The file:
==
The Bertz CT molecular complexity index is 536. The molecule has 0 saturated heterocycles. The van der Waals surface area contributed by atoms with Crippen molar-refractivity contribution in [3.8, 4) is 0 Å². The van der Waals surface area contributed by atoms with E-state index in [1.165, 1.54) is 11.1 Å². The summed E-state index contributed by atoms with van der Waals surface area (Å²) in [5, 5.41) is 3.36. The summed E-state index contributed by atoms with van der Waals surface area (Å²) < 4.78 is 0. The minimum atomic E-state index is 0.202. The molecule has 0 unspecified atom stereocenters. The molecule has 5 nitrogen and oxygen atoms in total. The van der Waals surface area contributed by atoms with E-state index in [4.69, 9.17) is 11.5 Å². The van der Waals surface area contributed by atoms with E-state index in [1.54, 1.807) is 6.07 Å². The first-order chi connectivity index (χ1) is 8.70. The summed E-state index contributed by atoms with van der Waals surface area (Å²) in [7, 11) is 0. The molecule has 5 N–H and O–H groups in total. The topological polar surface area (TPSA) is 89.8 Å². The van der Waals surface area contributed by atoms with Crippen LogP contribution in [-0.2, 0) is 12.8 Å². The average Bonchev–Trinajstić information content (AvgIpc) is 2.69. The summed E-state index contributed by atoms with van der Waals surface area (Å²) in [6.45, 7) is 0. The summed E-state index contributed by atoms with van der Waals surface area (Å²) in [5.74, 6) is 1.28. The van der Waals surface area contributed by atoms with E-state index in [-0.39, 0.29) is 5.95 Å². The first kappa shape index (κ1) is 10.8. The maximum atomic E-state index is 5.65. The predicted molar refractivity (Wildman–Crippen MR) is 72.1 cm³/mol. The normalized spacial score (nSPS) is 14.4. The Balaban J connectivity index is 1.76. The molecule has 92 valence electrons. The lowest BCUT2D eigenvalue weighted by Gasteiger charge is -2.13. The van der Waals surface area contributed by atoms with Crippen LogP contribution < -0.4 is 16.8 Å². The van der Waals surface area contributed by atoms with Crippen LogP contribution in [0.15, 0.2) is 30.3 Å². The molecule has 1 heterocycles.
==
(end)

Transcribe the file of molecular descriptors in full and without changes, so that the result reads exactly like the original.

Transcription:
The Bertz CT molecular complexity index is 536. The molecule has 0 saturated heterocycles. The van der Waals surface area contributed by atoms with Crippen molar-refractivity contribution in [3.8, 4) is 0 Å². The van der Waals surface area contributed by atoms with E-state index in [1.165, 1.54) is 11.1 Å². The summed E-state index contributed by atoms with van der Waals surface area (Å²) in [5, 5.41) is 3.36. The summed E-state index contributed by atoms with van der Waals surface area (Å²) < 4.78 is 0. The minimum atomic E-state index is 0.202. The molecule has 0 unspecified atom stereocenters. The molecule has 5 nitrogen and oxygen atoms in total. The van der Waals surface area contributed by atoms with E-state index in [4.69, 9.17) is 11.5 Å². The van der Waals surface area contributed by atoms with E-state index in [1.54, 1.807) is 6.07 Å². The first-order chi connectivity index (χ1) is 8.70. The summed E-state index contributed by atoms with van der Waals surface area (Å²) in [7, 11) is 0. The molecule has 5 N–H and O–H groups in total. The topological polar surface area (TPSA) is 89.8 Å². The van der Waals surface area contributed by atoms with Crippen LogP contribution in [-0.2, 0) is 12.8 Å². The average Bonchev–Trinajstić information content (AvgIpc) is 2.69. The summed E-state index contributed by atoms with van der Waals surface area (Å²) in [6.45, 7) is 0. The summed E-state index contributed by atoms with van der Waals surface area (Å²) in [5.74, 6) is 1.28. The van der Waals surface area contributed by atoms with E-state index in [-0.39, 0.29) is 5.95 Å². The first kappa shape index (κ1) is 10.8. The maximum atomic E-state index is 5.65. The predicted molar refractivity (Wildman–Crippen MR) is 72.1 cm³/mol. The normalized spacial score (nSPS) is 14.4. The Balaban J connectivity index is 1.76. The molecule has 92 valence electrons. The lowest BCUT2D eigenvalue weighted by Gasteiger charge is -2.13. The van der Waals surface area contributed by atoms with Crippen LogP contribution < -0.4 is 16.8 Å². The van der Waals surface area contributed by atoms with Crippen LogP contribution in [0.15, 0.2) is 30.3 Å². The molecule has 1 heterocycles.